The investigation used the Angeion Research Defibrillation System (ARD-9000). The ARD-9000 is an external defibrillator that operates as a high-voltage, linear amplifier for waveforms supplied by its controlling software. This device sampled the current and voltage every 0.1 ms and adjusted the waveform to mimic a capacitive discharge. The continuous voltage adjustment accounted for the impedance changes that occur as a function of voltage change during a discharge.30 Preliminary tests in a saline bath demonstrated that the voltage waveforms generated by this device had <3% variation from waveforms generated by a true capacitor discharge. The waveform tests were conducted with leading-edge voltages ranging from 100 to 750 V.
The right ventricular defibrillation electrode and the subcutaneous can electrode were connected to the ARD-9000. The distal defibrillation electrode of the right ventricle was the anode for the first phase and the cathode for the second phase. Ventricular fibrillation was induced with a 60-Hz alternating current (10 V) for 4 seconds through the defibrillation electrode. Ventricular fibrillation was allowed to persist for 10 seconds after initiation of the alternating current. At 10 seconds, a test shock was delivered. A 15- to 20-J shock was used for the initial defibrillation trial of each waveform in each pig. If ventricular fibrillation did not terminate, a rescue shock (20 to 50 J) that used the same electrode configuration was delivered. A recovery period of at least 3 minutes was allowed between each episode of fibrillation. Fibrillation was not reinitiated until heart rate and blood pressure had returned to preshock levels.
DFT was determined by a “down-up/down-up” technique until three reversals of defibrillation success were completed.27 This technique can be described as follows: After the initial successful shock, the stored energy was decremented by 1 J after each successful defibrillation. When a shock failed to defibrillate, the next trial was performed by incrementing the stored energy by 1 J. This process was repeated until three reversals in decrement or increment occurred. The final shock was always a success that followed the last failure. The DFT was defined as the average of the shock energy and voltage values obtained with all trials starting from the successful shock before the first defibrillation failure to the last successful defibrillation.
We ensured preparation stability by repeating the DFT calculation for the first of the randomized waveforms performed that day. If the second DFT was within 2 J of the first DFT, then the preparation was deemed stable and the experiment was included in the study. If there was a ≥2-J change in the measured DFTs between the first DFT and the second DFT, the DFT was not considered stable, and the data were rejected.
Two clinically available waveforms (wave-1 and wave-2; see below) were tested against two experimental waveforms (wave-3 and wave-4). The experimental waveforms had large voltage changes at phase reversal that were achieved with parallel-series mode switching of the capacitors. The order in which the four waveforms were tested was randomized in each pig.
Wave-1 (135/135 μF)
A 135-μF capacitor was discharged to 35% of initial voltage (a phase 1 tilt of 65%). At that point, the waveform was inverted and the capacitor discharged to 35% of the remaining voltage (a phase 2 tilt of 65%).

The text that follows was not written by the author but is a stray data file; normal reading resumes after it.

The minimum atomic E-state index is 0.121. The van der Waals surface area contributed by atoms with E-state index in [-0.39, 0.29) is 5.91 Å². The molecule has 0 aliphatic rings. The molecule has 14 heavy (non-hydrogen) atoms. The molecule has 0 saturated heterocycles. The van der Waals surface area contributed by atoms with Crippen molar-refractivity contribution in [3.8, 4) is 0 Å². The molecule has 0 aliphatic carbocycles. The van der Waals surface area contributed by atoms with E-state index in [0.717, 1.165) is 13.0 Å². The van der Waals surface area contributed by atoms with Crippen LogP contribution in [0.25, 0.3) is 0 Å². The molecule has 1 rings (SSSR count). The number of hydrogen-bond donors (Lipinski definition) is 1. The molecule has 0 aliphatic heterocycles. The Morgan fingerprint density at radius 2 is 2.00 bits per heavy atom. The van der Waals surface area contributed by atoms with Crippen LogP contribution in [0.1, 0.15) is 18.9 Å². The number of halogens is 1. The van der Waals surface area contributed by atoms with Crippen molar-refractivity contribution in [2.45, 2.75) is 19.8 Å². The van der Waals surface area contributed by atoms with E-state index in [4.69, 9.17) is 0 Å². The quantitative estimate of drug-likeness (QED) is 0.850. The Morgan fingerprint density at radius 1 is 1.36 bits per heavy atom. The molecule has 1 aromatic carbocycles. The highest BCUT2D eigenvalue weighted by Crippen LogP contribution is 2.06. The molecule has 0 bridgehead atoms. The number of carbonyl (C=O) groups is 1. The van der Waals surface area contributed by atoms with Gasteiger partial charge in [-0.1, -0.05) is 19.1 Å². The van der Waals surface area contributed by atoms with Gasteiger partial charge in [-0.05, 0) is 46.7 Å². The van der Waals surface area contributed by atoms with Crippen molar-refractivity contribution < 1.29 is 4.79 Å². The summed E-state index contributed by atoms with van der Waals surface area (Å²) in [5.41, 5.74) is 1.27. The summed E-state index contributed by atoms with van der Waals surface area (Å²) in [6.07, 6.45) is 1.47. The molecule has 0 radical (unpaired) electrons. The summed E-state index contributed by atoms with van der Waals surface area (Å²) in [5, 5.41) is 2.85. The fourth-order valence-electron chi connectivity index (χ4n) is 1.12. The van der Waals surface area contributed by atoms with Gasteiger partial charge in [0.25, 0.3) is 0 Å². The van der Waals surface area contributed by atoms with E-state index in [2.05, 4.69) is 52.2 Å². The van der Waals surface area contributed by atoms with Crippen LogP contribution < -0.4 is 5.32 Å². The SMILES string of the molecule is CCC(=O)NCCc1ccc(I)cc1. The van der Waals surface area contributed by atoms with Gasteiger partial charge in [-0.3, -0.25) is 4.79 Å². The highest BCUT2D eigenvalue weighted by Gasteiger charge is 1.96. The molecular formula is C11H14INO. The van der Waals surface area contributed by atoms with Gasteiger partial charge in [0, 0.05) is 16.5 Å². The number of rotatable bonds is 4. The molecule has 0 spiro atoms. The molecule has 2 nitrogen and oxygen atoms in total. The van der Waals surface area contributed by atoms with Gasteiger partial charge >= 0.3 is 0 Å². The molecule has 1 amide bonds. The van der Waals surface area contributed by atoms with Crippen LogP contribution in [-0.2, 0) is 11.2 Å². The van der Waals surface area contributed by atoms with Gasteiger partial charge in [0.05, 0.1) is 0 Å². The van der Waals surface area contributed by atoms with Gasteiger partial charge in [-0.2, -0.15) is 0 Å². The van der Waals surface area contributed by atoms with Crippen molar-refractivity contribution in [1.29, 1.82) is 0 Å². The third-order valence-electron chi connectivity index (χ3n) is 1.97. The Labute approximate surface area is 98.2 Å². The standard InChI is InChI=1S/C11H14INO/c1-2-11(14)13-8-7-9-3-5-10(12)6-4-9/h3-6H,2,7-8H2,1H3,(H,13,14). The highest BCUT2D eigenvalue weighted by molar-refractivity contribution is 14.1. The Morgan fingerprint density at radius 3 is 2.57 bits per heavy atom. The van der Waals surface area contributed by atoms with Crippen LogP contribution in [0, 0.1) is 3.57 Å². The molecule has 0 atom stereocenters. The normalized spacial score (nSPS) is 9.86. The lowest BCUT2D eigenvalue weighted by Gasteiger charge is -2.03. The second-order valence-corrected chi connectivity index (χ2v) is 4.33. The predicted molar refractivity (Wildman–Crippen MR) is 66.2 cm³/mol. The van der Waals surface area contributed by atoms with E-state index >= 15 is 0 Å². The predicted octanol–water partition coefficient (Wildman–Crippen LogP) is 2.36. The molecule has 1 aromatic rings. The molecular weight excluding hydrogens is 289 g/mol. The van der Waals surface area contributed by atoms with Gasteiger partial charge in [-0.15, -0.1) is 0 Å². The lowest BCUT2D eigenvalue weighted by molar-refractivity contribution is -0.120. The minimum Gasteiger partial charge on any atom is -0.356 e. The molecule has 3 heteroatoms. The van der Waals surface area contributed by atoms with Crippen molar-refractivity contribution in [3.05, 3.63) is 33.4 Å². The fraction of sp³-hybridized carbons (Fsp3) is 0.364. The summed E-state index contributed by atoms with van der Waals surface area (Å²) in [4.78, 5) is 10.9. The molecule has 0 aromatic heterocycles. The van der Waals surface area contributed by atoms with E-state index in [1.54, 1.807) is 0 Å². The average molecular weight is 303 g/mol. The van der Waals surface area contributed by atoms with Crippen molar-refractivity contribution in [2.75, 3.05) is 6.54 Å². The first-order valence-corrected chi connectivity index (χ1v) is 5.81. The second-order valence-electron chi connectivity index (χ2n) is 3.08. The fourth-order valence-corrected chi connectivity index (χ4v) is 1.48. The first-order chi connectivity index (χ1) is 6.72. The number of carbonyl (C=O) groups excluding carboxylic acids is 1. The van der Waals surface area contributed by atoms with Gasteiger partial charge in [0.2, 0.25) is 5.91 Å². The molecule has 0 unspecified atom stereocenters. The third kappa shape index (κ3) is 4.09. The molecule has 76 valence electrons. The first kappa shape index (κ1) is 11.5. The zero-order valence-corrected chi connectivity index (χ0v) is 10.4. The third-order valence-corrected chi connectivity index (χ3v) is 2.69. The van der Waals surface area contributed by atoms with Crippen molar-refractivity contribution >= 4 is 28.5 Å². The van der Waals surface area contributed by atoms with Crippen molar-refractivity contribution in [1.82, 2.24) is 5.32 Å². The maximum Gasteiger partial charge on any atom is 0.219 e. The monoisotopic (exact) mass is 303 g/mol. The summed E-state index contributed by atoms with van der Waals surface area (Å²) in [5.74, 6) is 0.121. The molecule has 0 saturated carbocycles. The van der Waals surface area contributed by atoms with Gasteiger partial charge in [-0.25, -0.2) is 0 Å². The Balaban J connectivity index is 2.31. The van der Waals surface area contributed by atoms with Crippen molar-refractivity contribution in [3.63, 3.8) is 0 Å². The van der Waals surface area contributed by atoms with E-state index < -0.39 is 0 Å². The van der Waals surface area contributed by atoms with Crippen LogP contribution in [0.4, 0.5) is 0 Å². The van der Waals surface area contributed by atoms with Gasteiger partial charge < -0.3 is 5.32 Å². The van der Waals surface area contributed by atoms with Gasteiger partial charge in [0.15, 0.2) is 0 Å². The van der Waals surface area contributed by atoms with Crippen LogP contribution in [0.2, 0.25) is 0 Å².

Wave-2 (90/90 μF)
A 90-μF capacitor was discharged to 56% of initial voltage (a phase 1 tilt of 44%). The capacitor was further discharged for 1.6 ms. At that point, the waveform was inverted and the capacitor discharged for 2.5 ms.
Wave-3 (60/15 μF)
A 60-μF capacitor equal to two 30-μF capacitors in parallel mode was discharged to 50% of initial voltage (a phase 1 tilt of 50%). At that point, the waveform was inverted and the capacitor was switched to series mode (equal to a single 15-μF capacitor) and discharged to 1% of initial voltage (a phase 2 tilt of 99%).
Wave-4 (90/22.5 μF)
A 90-μF capacitor equal to two 45-μF capacitors in parallel mode was discharged to 50% of initial voltage (a phase 1 tilt of 50%). At that point, the waveform was inverted and the capacitor was switched to series mode (equal to a single 22.5-μF capacitor) and discharged to 1% of initial voltage (a phase 2 tilt of 99%). (See Figure.)⇓
After the above-described protocols were completed, the pigs were euthanatized by electrically induced fibrillation. The hearts were then excised and weighed.
Group data are expressed as mean±SD. Repeated measures one-way ANOVA was used to compare stored energy, delivered energy, leading-edge voltage, peak current, and median impedance among the four defibrillation waveforms. The null hypothesis was rejected for values of P≤.05. Multiple comparisons were made with use of the Bonferroni correction.31
Complete DFT data sets were obtained from eight pigs. Test data from two pigs were rejected because of unstable defibrillation environments as defined in “Methods.” The DFT parameters and pulse width for each waveform are given in detail in the Table⇓.
The mean stored energy at DFT was 12.5±3.4 J (range, 6.5 to 16.9 J) for wave-1 (135/135-μF capacitance waveform), 12.6±2.6 J (range, 9.2 to 16.7 J) for wave-2 (90/90-μF capacitance waveform), 8.2±1.5 J (range, 6.6 to 10.9 J) for wave-3 (60/15-μF capacitance parallel-series mode-switching waveform), and 8.8±2.4 J (range, 6.1 to 12.5 J) for wave-4 (90/22.5-μF capacitance parallel-series mode-switching waveform). The stored energies for wave-3 and wave-4 were significantly less than for wave-1 (34% and 30% less, respectively) and wave-2 (35% and 30% less, respectively).